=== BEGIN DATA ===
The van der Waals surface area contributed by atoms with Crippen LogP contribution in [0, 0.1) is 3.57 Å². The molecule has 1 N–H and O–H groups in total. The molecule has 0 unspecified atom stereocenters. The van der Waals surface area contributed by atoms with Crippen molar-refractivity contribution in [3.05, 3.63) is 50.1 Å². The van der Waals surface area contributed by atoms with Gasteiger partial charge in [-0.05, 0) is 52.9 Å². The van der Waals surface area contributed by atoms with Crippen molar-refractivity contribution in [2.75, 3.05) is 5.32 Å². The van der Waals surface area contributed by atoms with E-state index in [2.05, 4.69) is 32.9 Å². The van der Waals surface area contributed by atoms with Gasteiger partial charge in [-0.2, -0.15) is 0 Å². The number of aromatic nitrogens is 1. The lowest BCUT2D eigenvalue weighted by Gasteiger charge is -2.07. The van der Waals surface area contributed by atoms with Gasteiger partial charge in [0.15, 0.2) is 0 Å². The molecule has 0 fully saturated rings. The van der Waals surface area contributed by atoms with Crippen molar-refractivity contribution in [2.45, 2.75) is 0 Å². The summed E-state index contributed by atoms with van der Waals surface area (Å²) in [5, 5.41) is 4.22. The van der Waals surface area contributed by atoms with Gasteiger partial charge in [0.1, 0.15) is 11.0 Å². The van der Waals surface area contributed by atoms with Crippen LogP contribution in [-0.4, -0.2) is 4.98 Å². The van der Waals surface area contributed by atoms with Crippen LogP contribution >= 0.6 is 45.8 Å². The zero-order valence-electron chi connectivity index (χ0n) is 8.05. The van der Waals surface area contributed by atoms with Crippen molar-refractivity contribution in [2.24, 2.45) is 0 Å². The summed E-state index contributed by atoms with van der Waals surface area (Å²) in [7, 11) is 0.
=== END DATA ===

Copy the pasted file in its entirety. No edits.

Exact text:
The van der Waals surface area contributed by atoms with Crippen LogP contribution in [0, 0.1) is 3.57 Å². The molecule has 1 N–H and O–H groups in total. The molecule has 0 unspecified atom stereocenters. The van der Waals surface area contributed by atoms with Crippen molar-refractivity contribution in [3.05, 3.63) is 50.1 Å². The van der Waals surface area contributed by atoms with Gasteiger partial charge in [-0.05, 0) is 52.9 Å². The van der Waals surface area contributed by atoms with Crippen molar-refractivity contribution in [2.75, 3.05) is 5.32 Å². The van der Waals surface area contributed by atoms with E-state index in [2.05, 4.69) is 32.9 Å². The van der Waals surface area contributed by atoms with Gasteiger partial charge in [-0.2, -0.15) is 0 Å². The number of aromatic nitrogens is 1. The lowest BCUT2D eigenvalue weighted by Gasteiger charge is -2.07. The van der Waals surface area contributed by atoms with Gasteiger partial charge in [0.15, 0.2) is 0 Å². The molecule has 0 fully saturated rings. The van der Waals surface area contributed by atoms with Crippen molar-refractivity contribution in [2.45, 2.75) is 0 Å². The summed E-state index contributed by atoms with van der Waals surface area (Å²) in [5, 5.41) is 4.22. The van der Waals surface area contributed by atoms with Gasteiger partial charge in [0.1, 0.15) is 11.0 Å². The van der Waals surface area contributed by atoms with Crippen LogP contribution in [-0.4, -0.2) is 4.98 Å². The van der Waals surface area contributed by atoms with Crippen LogP contribution >= 0.6 is 45.8 Å². The zero-order valence-electron chi connectivity index (χ0n) is 8.05. The van der Waals surface area contributed by atoms with Crippen molar-refractivity contribution in [2.24, 2.45) is 0 Å². The summed E-state index contributed by atoms with van der Waals surface area (Å²) in [7, 11) is 0.